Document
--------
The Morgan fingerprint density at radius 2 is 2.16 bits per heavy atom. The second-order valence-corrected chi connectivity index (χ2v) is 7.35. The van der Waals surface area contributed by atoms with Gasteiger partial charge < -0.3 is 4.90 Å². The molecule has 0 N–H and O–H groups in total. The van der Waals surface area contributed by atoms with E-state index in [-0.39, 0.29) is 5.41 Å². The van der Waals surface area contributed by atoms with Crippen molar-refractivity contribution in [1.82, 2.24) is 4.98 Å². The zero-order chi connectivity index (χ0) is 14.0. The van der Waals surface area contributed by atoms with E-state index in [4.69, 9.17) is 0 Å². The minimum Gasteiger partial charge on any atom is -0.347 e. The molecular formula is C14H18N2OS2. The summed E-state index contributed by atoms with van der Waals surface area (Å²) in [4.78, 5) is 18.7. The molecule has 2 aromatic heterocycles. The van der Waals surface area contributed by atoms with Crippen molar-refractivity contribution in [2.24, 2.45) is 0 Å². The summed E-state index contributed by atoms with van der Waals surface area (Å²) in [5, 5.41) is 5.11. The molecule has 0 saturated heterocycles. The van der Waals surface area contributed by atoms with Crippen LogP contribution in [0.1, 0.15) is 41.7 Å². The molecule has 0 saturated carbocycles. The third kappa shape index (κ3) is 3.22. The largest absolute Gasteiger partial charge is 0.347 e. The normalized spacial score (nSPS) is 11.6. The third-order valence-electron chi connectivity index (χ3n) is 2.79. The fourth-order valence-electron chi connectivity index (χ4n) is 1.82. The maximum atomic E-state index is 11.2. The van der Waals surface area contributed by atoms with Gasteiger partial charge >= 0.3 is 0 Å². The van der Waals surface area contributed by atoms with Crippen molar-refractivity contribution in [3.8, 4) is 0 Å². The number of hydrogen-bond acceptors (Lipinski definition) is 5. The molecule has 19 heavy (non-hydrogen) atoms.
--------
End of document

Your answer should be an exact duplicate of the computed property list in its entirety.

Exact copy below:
The Morgan fingerprint density at radius 2 is 2.16 bits per heavy atom. The second-order valence-corrected chi connectivity index (χ2v) is 7.35. The van der Waals surface area contributed by atoms with Gasteiger partial charge < -0.3 is 4.90 Å². The molecule has 0 N–H and O–H groups in total. The van der Waals surface area contributed by atoms with E-state index in [-0.39, 0.29) is 5.41 Å². The van der Waals surface area contributed by atoms with Crippen molar-refractivity contribution in [1.82, 2.24) is 4.98 Å². The zero-order chi connectivity index (χ0) is 14.0. The van der Waals surface area contributed by atoms with E-state index in [4.69, 9.17) is 0 Å². The minimum Gasteiger partial charge on any atom is -0.347 e. The molecular formula is C14H18N2OS2. The summed E-state index contributed by atoms with van der Waals surface area (Å²) in [4.78, 5) is 18.7. The molecule has 2 aromatic heterocycles. The van der Waals surface area contributed by atoms with Crippen molar-refractivity contribution in [2.24, 2.45) is 0 Å². The summed E-state index contributed by atoms with van der Waals surface area (Å²) in [5, 5.41) is 5.11. The molecule has 0 saturated heterocycles. The van der Waals surface area contributed by atoms with Crippen LogP contribution in [0.1, 0.15) is 41.7 Å². The molecule has 0 saturated carbocycles. The third kappa shape index (κ3) is 3.22. The largest absolute Gasteiger partial charge is 0.347 e. The normalized spacial score (nSPS) is 11.6. The third-order valence-electron chi connectivity index (χ3n) is 2.79. The fourth-order valence-electron chi connectivity index (χ4n) is 1.82. The maximum atomic E-state index is 11.2. The van der Waals surface area contributed by atoms with Gasteiger partial charge >= 0.3 is 0 Å². The van der Waals surface area contributed by atoms with Crippen molar-refractivity contribution in [3.8, 4) is 0 Å². The number of hydrogen-bond acceptors (Lipinski definition) is 5. The molecule has 19 heavy (non-hydrogen) atoms.